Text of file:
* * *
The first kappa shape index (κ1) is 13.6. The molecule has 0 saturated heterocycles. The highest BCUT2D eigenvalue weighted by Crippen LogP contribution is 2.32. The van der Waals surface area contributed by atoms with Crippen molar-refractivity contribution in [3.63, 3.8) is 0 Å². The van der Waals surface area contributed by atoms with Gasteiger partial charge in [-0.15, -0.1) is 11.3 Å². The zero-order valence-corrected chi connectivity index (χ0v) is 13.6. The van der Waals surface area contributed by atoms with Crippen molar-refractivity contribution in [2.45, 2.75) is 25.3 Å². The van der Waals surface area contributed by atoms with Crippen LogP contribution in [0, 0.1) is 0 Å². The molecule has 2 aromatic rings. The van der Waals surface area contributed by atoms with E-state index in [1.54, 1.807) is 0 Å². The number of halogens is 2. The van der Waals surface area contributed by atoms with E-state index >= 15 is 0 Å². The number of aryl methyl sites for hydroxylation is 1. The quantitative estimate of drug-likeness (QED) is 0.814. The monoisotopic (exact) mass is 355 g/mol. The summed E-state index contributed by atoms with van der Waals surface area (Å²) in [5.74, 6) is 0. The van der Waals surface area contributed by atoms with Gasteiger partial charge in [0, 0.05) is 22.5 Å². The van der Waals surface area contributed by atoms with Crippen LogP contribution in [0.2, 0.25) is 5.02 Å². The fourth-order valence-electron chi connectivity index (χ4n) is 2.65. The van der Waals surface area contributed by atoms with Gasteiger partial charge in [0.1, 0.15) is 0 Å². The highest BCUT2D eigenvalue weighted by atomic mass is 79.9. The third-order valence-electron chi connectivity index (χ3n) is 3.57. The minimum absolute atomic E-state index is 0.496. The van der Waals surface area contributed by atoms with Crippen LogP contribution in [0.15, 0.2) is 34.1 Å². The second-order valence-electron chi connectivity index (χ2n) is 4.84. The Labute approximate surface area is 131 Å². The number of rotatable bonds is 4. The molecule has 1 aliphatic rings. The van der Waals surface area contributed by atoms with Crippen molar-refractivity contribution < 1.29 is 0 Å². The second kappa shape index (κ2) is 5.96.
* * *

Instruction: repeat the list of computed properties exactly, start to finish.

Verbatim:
The first kappa shape index (κ1) is 13.6. The molecule has 0 saturated heterocycles. The highest BCUT2D eigenvalue weighted by Crippen LogP contribution is 2.32. The van der Waals surface area contributed by atoms with Crippen molar-refractivity contribution in [3.63, 3.8) is 0 Å². The van der Waals surface area contributed by atoms with Gasteiger partial charge in [-0.15, -0.1) is 11.3 Å². The zero-order valence-corrected chi connectivity index (χ0v) is 13.6. The van der Waals surface area contributed by atoms with Crippen molar-refractivity contribution in [2.45, 2.75) is 25.3 Å². The van der Waals surface area contributed by atoms with Crippen LogP contribution in [0, 0.1) is 0 Å². The molecule has 2 aromatic rings. The van der Waals surface area contributed by atoms with E-state index in [1.54, 1.807) is 0 Å². The number of halogens is 2. The van der Waals surface area contributed by atoms with E-state index >= 15 is 0 Å². The number of aryl methyl sites for hydroxylation is 1. The quantitative estimate of drug-likeness (QED) is 0.814. The monoisotopic (exact) mass is 355 g/mol. The summed E-state index contributed by atoms with van der Waals surface area (Å²) in [5.74, 6) is 0. The van der Waals surface area contributed by atoms with Gasteiger partial charge in [0, 0.05) is 22.5 Å². The van der Waals surface area contributed by atoms with Crippen LogP contribution in [0.2, 0.25) is 5.02 Å². The fourth-order valence-electron chi connectivity index (χ4n) is 2.65. The van der Waals surface area contributed by atoms with Gasteiger partial charge in [0.1, 0.15) is 0 Å². The highest BCUT2D eigenvalue weighted by atomic mass is 79.9. The third-order valence-electron chi connectivity index (χ3n) is 3.57. The minimum absolute atomic E-state index is 0.496. The van der Waals surface area contributed by atoms with Crippen LogP contribution in [0.15, 0.2) is 34.1 Å². The second-order valence-electron chi connectivity index (χ2n) is 4.84. The Labute approximate surface area is 131 Å². The number of rotatable bonds is 4. The molecule has 1 aliphatic rings. The van der Waals surface area contributed by atoms with Crippen molar-refractivity contribution < 1.29 is 0 Å². The second kappa shape index (κ2) is 5.96.